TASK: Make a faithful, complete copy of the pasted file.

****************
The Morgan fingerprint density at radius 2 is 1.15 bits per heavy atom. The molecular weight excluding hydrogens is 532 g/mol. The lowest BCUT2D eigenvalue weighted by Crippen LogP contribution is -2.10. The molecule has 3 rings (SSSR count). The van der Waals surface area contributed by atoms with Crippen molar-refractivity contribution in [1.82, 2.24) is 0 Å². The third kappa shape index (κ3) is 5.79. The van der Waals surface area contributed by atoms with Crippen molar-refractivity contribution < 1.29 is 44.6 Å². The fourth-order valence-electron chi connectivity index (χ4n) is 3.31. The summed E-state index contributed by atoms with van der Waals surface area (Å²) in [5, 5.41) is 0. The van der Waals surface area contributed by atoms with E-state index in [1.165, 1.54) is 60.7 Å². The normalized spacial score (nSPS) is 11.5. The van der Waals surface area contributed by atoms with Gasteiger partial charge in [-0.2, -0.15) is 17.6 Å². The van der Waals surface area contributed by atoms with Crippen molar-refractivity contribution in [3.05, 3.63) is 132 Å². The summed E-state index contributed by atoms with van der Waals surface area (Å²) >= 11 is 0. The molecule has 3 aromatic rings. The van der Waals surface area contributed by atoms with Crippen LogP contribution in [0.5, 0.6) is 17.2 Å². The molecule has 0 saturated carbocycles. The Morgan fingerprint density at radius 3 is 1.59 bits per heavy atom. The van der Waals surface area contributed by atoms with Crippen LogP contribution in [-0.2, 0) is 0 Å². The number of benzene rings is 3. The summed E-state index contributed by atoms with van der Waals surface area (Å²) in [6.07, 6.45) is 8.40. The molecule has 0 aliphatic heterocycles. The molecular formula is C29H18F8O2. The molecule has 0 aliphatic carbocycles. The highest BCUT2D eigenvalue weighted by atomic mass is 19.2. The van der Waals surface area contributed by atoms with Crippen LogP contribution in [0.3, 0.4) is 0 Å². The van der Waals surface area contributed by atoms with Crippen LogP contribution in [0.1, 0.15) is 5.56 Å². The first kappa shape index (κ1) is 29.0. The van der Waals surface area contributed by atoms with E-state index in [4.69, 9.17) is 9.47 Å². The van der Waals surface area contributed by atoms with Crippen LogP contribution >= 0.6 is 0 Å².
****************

The Morgan fingerprint density at radius 2 is 1.15 bits per heavy atom. The molecular weight excluding hydrogens is 532 g/mol. The lowest BCUT2D eigenvalue weighted by Crippen LogP contribution is -2.10. The molecule has 3 rings (SSSR count). The van der Waals surface area contributed by atoms with Crippen molar-refractivity contribution in [1.82, 2.24) is 0 Å². The third kappa shape index (κ3) is 5.79. The van der Waals surface area contributed by atoms with Crippen molar-refractivity contribution < 1.29 is 44.6 Å². The fourth-order valence-electron chi connectivity index (χ4n) is 3.31. The summed E-state index contributed by atoms with van der Waals surface area (Å²) in [5, 5.41) is 0. The van der Waals surface area contributed by atoms with E-state index in [1.165, 1.54) is 60.7 Å². The normalized spacial score (nSPS) is 11.5. The van der Waals surface area contributed by atoms with Gasteiger partial charge in [-0.2, -0.15) is 17.6 Å². The van der Waals surface area contributed by atoms with Crippen molar-refractivity contribution in [3.05, 3.63) is 132 Å². The summed E-state index contributed by atoms with van der Waals surface area (Å²) >= 11 is 0. The molecule has 3 aromatic rings. The van der Waals surface area contributed by atoms with Crippen LogP contribution in [0.5, 0.6) is 17.2 Å². The molecule has 0 saturated carbocycles. The Morgan fingerprint density at radius 3 is 1.59 bits per heavy atom. The van der Waals surface area contributed by atoms with Crippen LogP contribution in [-0.2, 0) is 0 Å². The number of benzene rings is 3. The summed E-state index contributed by atoms with van der Waals surface area (Å²) in [6.07, 6.45) is 8.40. The molecule has 0 aliphatic heterocycles. The molecular formula is C29H18F8O2. The molecule has 0 aliphatic carbocycles. The highest BCUT2D eigenvalue weighted by atomic mass is 19.2. The van der Waals surface area contributed by atoms with Crippen LogP contribution in [0.3, 0.4) is 0 Å². The van der Waals surface area contributed by atoms with Crippen LogP contribution in [0.1, 0.15) is 5.56 Å². The first kappa shape index (κ1) is 29.0. The van der Waals surface area contributed by atoms with E-state index in [4.69, 9.17) is 9.47 Å². The van der Waals surface area contributed by atoms with Crippen LogP contribution >= 0.6 is 0 Å².